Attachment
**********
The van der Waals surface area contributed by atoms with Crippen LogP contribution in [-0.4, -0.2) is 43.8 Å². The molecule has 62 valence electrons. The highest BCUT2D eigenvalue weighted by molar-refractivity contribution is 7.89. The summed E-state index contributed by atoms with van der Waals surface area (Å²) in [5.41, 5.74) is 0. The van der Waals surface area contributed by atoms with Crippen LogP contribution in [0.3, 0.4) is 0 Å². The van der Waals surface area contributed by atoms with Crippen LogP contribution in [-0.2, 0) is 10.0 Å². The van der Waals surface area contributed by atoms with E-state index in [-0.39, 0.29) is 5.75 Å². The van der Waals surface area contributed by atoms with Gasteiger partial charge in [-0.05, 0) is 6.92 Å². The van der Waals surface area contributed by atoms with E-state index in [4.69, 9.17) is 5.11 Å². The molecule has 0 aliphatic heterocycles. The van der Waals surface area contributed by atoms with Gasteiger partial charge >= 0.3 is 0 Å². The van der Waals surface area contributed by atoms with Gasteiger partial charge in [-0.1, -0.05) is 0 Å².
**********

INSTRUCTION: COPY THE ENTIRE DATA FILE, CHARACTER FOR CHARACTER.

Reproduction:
The van der Waals surface area contributed by atoms with Crippen LogP contribution in [-0.4, -0.2) is 43.8 Å². The molecule has 62 valence electrons. The highest BCUT2D eigenvalue weighted by molar-refractivity contribution is 7.89. The summed E-state index contributed by atoms with van der Waals surface area (Å²) in [5.41, 5.74) is 0. The van der Waals surface area contributed by atoms with Crippen LogP contribution in [0.3, 0.4) is 0 Å². The van der Waals surface area contributed by atoms with Crippen LogP contribution in [-0.2, 0) is 10.0 Å². The van der Waals surface area contributed by atoms with E-state index in [-0.39, 0.29) is 5.75 Å². The van der Waals surface area contributed by atoms with Gasteiger partial charge in [-0.05, 0) is 6.92 Å². The van der Waals surface area contributed by atoms with E-state index in [4.69, 9.17) is 5.11 Å². The molecule has 0 aliphatic heterocycles. The van der Waals surface area contributed by atoms with Gasteiger partial charge >= 0.3 is 0 Å². The van der Waals surface area contributed by atoms with Gasteiger partial charge in [-0.1, -0.05) is 0 Å².